At the rate things are going,
University of Pittsburgh head
football coach Johnny Majors
may be saying that afterjevery
game Tony Dorsett plays in.
Dorsett, a 5-11, 175 pound tail-
back, has begun his freshman
year at Pitt in a way that has
rekindled the flickering h o p e s
about the Panther's future.
In Dorsett's first game, against
Georgia, he rushed for 101 yards
as the game ended in a tie. The
next week he bettered that mark
with 121 yards against Baylor
in a winning effort. And la s t
Saturday he exploded for 265
yards against the Northwestern
Wildcats, scoring twice in a 21-
14 Pitt victory. It was this fan-
tastic performance that prompt-
ed the above statement from
Majors, who has been a major
college coach for 17 years.
Dorsett's longest gain was a
79 yard touchdown run but it
was his other TD scamper that
excited Majors. "One of t h e
best I've seen," stated tke Pitt
mentor. "It was from six

yards out. He was hit at scrim-
mage,.turned completely around,
reversed his field and dragged a
couple tacklers into the end zone
on his own. He runs hard in-
side but has excellent break-
away speed also."
Dorsett went to high school in
Aliquippa, Pennsylvania, about
20 miles from Pittsburgh. A mon-
ster man on defense as a sopho-
more, he switched to tailback
in his last two years and w a s
named schoolboy All-American.

will have their work cut out
for them in the coming months
as they must face stiff competi-
tion in the person of West Vir-
ginia, Notre Dame and P e n n
State.
Majors calls his new-found star
"quiet, soft-spoken and refresh-
ing to be around.. He is a ple.as-
ure to coach. He has as much
poise as any sophomore or jun-
ior I've seen. It will be-hard to
top that performance, but he
has a bright future and will be
an important factor in Pitt's
success."
COME TO THE
MICHIGAN UNION AND
WATCH THE FIRST ANNUAL
Michigan Union
Invitational Straight
Pool Tournament
SUNDAY, OCT. 7
GAMES AT 1, 3,7,9

This honor brought about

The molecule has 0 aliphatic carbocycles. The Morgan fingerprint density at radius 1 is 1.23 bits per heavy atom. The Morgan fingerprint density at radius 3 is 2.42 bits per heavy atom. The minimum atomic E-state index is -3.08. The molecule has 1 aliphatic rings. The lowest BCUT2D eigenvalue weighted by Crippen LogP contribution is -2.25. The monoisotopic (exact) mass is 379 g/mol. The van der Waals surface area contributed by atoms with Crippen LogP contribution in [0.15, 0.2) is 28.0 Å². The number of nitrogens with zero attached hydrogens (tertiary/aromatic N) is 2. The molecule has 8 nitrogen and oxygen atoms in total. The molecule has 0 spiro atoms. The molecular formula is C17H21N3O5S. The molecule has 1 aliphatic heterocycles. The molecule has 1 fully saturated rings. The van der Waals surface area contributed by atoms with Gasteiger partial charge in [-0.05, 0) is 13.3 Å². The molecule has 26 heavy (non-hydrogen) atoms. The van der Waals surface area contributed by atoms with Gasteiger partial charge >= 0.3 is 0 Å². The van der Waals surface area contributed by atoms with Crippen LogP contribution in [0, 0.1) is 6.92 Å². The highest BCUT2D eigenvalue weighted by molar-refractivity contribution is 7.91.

heavy recruiting from "75 to
100" schools. But Tony chose
Pitt, despite their 1-10 record
in 1972, because, "There's been
a Major change in Pitt football.
We're starting a 'new thing'
here. We're ,rebuilding and im-
proving. In a couple of years
we'll really be something. I al-
so wanted to stay close to home
and close to my family."
The "new thing" at Pitt in-
cludes 17 other freshmen on the
travelling squad, 12 of which
played last Saturday. But they

M!nerds and the Political Economy
a special course to be offered October-November by
CHARLES F. PARK, JR
U-M Visiting Professor of Geology and
Professor Emeritus, Stanford University
This course will deal with the occurrence, exploitation, and inter-
national flow of mineral resources and the effects of governmental policy
and actions on exploration for futur supplies. Ecological problems asso-
ciated with the mining of these resources will be treated in some depth.
Emphasis will be given to -metal resources and geological fuels as future
sources of materials, and energy.
Classes will be held 12-1 on Wednesday and Friday during October
and November in Room 2501, C.C. Little Science Bldg.
Undergraduates sign up for Univ. Crse. 413, Div. 495, 1 hour credit
on pass-fail basis. Graduates sign up for Geol-Min. 499; Section 029, Div.
377, 1 hour graduate credit.
For further details, contact Dept. of Geology-Mineralogy, Room
1006 C.C. Little Science Bldg.

E/J

Major League Leaders

FINAL
American League
Leading-Batters
g. ab.
Carew, Minn. 149 580
Scott, Mi. 158 604
Davis, Bal. 137 552
Murcer, N.Y. 160 616
May, Mil. 156 624
Munson, N.Y. 141 519
Otis, K.C. 148 583
Yastrzemski, Bos. 152 540
Jackson, Oak. 151 539
Olliva, Minn. 146 571

h.
203
185
169
187
189
156
175
1601
158
166

pct.
.350
.306
.306
.304
.303
.301
.300
.296
.293
.291

c
c
P
7
c
,1

Home RunsI
Jackson, Oak 32; Robinson, Cal and
Burroughs, Tex 30; Bando, Oak 29;
Fisk, Bos, Mayberry and Otis,' KC 26. ;
Runs Batted In_
Jackson, Oak 117; Scott, Ml 107; May-
berry, KC 100; Bando, Oak 98; Robin--
son, Cal 97.
Pitching
Wood, Chi 24-20; Coleman, Det 23-15;
Palmer, Bait 22-9; Hunter, Oak 21-5;{
Holtzman, Oak 21-13; Ryan, Cal 21-16.
National League
Leading Batters
g. ab. h. pct.
Rose, Cin. 160 680 230 .339
Cedeno, Hou. 139 525 168 .320
Maddox, S.F. 144 587 187 .319
Perez, Cin. 151 564 177 .314
Watson, Hou. 158 573 179 .312

Simmons, St.L. 161 619 192 .310
Cardenal, Chi. 145 522 158 '.303
Singleton, Mtl. 162 560 169 .302
Matthews, S.F. 148 540 162 .300
Garr, Atl. 148 668 200 :299
Stargell, Pitt. 148 521 156 .299
Home Runs
Stargell, Pitt 44; Johnson, AtI 43;
Evans, Ati 41; Aaron, AtI .40; Bonds,
SF 39.
Runs Batted In
-Stargell, Pitt 119; May, Hou 105;
Evans, Ati andBench, Cin 104;-Single-
ton, Mtl 103.
Pitching
Bryant, SF 24-12; Billingham, Cin and
Seaver, NY 19-10; Gullett, Cin 18-8;
Sutton, LA 18-10.
SHOP AT
frboks and supplies

TRAINING
1. Pilots needed for C9B3, P3C,
and FJ4A
2. Starting Salaryupto 12,000
per year
3. Complete Benefit Package
4. Eyesight Waivers to 20/200
for FlightOfficers

I

History Enthusiasts!
WHAT DO CHARLEMAGNE, MATA HARI AND
HISTORY UNDERGRAD ASSOCIATION HAVE IN
COMMON?.
If you answered "They're all dead." You're wrong.
The HISTORY UNDERGRAD ASSOCIATION is alive
and meeting in 1412 MASON HALL

5.

Pay Bonus for Undergiads

I

Fnr fiirthAr in nrmritinn CAP LT J;m

U